A #1 New York Times best-selling author, Conn Iggulden has garnered both critical and popular acclaim for his compelling novels about Genghis Khan. Iggulden’s riveting Empire of Silver—the fourth in his Khan dynasty series—highlights the incredible story of Ogedai, son of Genghis Khan.
©2010 Conn Iggulden (P)2010 Recorded Books, LLC
Although this is the fourth book in the series of Genghis Khan this book could actually stand alone because this is the next generation afte Ghengis has died. On the other hand if you did hear this book as the first book then you'd most likely want to go through the first three books to get the full rich story of the rise of the Khan empire.
The author starts with the actual history, but then creates a fiction to fill in the blanks. As you listen to the books you get a feeling that you understand the way certain warriors thought. You develope an understanding of how the society functioned, and how certain individuals either excelled or were basically expendable. It's a harsh life with hard decisions on a daily basis, but that was what made them so damn tough.
I really like all four books and I'm pretty sure the story will continue with another book in a year or so...
I really can't rate each book of this series seperately because really all six books make up a single story, and the story is great. All stories ebb and flow and some of the books are a little better than the others, but all in all the six books make up one five star story. Think about it. A bunch of nomadic goat herders decide to conquer the world and nearly succeed. This is one of the greatest stories of history and Iggeldon's fictionalized recounting is masterful.
This series fascinates me and I am collecting all of them. However, this was my least favorite, but all in all, I was satisfied. I am looking forward to the next one.
Choose your audiobook by the narrator with best being Guidall, Tull, Case/Davidson, Muller, Lee, Franklyn-Robbins, Dotrice, (no Brick)
This book only not as good as its predecessors because the original characters are aging out and because the outcome of every battle is so predictable - the Mongols always win. Indeed it becomes harder to root for the Mongols as they abandon their nomadic lifestyle as they simultaneously shrug off the mantle of "underdog."
Now they simply fight and destroy for the sake of fighting and destroying. If anything the series and this book in particular provide an example of sociologic evolution wherein we witness the hunter gatherer become the city dweller. The Mongols skip a few stages in between since they never learn how to farm, but who needs to farm when you can force conquered people to do it for you?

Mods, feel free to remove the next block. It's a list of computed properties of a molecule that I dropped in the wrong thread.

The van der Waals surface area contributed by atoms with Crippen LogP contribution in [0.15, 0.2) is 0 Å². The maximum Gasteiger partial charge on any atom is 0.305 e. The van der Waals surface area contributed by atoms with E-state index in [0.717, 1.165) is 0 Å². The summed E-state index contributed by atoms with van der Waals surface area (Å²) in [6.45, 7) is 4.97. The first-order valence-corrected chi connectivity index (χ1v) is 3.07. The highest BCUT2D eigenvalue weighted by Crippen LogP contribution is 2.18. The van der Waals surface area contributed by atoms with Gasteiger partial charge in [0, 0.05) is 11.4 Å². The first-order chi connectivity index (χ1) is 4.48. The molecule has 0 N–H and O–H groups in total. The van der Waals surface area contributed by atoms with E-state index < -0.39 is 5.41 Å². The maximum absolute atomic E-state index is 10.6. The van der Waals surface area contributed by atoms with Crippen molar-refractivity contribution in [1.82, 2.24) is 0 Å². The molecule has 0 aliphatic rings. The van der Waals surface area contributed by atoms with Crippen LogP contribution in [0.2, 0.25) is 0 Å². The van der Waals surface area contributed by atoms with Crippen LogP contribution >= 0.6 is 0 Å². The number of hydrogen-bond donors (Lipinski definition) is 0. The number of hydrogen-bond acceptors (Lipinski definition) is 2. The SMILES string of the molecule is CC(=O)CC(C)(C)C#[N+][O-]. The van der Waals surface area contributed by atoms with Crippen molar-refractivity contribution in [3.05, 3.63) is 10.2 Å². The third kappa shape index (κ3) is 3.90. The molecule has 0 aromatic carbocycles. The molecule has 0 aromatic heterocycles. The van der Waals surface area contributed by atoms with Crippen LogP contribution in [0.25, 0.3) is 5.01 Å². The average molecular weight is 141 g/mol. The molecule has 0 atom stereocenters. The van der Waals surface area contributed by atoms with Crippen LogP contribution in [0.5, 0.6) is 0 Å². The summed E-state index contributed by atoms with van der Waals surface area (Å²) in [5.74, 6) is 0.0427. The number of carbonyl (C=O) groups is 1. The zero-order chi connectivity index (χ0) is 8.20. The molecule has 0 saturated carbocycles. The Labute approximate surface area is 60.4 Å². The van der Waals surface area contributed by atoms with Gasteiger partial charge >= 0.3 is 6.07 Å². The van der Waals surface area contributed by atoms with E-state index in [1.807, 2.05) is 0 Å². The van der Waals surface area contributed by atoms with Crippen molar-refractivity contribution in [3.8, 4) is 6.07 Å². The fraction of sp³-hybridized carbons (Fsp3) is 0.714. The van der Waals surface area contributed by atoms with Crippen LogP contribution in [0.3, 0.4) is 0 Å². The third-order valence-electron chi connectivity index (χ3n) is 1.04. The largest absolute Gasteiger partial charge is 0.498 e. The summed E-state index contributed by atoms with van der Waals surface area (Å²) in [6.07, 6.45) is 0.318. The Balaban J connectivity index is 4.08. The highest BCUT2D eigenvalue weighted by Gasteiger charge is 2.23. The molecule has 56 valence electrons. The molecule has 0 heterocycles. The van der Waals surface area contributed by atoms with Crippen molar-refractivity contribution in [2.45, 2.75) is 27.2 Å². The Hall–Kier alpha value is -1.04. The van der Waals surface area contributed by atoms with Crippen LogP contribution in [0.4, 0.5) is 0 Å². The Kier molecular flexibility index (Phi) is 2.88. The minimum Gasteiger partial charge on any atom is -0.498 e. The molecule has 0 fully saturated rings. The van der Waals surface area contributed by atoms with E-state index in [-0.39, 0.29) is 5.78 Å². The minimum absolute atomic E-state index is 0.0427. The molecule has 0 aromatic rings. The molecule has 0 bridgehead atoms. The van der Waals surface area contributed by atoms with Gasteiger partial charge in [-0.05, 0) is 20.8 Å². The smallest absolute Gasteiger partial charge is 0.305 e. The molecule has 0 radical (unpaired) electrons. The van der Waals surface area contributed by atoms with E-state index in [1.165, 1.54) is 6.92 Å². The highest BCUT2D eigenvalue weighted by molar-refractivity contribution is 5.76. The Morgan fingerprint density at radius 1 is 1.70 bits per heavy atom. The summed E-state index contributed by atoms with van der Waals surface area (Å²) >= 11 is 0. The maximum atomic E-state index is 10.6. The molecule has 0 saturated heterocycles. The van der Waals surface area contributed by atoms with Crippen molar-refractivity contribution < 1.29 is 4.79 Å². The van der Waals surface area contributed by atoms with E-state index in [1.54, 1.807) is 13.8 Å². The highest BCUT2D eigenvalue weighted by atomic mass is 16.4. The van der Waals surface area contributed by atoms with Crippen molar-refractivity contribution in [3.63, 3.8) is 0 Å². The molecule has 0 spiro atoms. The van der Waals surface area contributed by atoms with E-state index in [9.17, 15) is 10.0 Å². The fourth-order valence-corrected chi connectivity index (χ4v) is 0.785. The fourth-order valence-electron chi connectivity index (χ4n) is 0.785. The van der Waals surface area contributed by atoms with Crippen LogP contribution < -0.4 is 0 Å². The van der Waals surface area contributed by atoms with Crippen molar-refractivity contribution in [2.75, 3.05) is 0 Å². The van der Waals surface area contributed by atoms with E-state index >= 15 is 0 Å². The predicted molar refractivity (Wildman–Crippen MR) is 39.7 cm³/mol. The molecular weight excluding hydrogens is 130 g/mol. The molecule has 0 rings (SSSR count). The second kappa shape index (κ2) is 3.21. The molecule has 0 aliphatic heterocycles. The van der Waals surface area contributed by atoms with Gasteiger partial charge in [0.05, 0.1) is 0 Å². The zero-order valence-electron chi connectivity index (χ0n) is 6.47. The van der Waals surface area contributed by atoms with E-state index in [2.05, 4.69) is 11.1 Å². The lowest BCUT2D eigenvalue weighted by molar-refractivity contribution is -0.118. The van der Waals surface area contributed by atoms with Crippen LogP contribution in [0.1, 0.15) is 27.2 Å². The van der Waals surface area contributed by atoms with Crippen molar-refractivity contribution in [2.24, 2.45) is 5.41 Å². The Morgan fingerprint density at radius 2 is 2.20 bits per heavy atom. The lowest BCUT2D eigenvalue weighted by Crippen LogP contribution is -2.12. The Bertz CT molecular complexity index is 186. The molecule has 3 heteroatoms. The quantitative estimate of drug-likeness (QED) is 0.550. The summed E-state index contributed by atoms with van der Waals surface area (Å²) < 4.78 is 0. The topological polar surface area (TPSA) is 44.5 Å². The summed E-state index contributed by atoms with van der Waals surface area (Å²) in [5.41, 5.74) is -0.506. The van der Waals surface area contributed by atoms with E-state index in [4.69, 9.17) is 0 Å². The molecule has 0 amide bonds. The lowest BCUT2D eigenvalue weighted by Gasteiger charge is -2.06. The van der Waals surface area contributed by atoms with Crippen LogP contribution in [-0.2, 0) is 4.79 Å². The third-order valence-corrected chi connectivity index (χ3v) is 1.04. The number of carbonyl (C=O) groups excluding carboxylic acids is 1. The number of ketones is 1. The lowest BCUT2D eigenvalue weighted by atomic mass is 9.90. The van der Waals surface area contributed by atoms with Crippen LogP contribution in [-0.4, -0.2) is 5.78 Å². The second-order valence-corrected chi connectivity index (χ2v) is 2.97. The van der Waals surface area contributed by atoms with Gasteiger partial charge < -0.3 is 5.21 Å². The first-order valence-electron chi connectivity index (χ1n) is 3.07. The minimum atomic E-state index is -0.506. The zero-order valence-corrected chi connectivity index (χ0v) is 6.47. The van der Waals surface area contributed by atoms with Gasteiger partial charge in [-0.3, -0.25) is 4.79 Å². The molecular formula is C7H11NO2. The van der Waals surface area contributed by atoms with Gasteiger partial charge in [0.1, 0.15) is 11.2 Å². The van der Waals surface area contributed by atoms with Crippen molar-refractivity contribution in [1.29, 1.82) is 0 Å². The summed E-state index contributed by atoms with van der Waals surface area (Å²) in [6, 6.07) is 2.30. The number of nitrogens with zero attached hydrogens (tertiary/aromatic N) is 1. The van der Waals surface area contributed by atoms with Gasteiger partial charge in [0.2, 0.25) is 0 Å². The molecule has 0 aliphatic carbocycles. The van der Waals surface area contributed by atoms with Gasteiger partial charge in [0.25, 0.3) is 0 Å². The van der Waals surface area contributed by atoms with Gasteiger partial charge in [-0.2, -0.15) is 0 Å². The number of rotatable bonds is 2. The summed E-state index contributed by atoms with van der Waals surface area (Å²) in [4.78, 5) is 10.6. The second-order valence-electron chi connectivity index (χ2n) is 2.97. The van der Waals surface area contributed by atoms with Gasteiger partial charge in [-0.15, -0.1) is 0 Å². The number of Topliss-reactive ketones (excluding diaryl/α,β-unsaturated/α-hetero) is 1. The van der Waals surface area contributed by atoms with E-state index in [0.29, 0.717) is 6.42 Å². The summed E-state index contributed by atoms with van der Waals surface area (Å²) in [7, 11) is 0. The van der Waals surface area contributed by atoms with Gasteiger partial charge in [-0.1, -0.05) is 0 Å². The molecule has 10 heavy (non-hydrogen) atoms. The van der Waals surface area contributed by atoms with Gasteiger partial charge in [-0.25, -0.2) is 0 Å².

Top 3 series
The action, fighting and historical accuracy
I don't think so, but he really did an amazing job
Hmm... I'm not sure I would, I might not make it home alive
shhh.... can't you see I am reading?
Ogedai Khan is my favorite character in this series and I was thrilled to read this book which encompassed the full length and breathe of the Mongol Empire at that point. Neither man or woman will be bored with anything that Conn Iggulden has written.
Felt like I was in the saddle next to these guys!
Too many to number!
Iggulden gets so many details of the Mongol culture, and what is known of Ogadai's Khanate, wrong, that this book is barely historical fiction, let alone fictionalized history. If you don't care about accuracy, then you might enjoy it. The reader is good but not exceptional.
Faced with mindless duty, when an audio book player slips into a rear pocket and mini buds pop into ears, old is made new again.
This is Conn Iggulden’s fourth book about the Mongol Empire. It is a story about a family of warriors, Genghis Khan and his heirs, who assemble the largest conquered land mass in history. The “Empire of Silver” covers 1229 through 1246/47, when the Mongol empire nears its peak of power and size. This fourth volume begins after Genghis has died and Ogodei, his son, is chosen to lead the empire.
Iggulden plays with historical truth (if there is truth in history) about Mongol ascension and intrigue but he excites the imagination with plausible explanations. The role of Tolui’s wife in the political future of the Mongol Empire seems fanciful but, after all, “Empire of Silver” is a novel; a decent entertainment with a little history about an extraordinary family.
Conn Iggulden offers some interesting insight to the 13th century. Aggression and brutality pay when used in war but are less reliable when used in peace.
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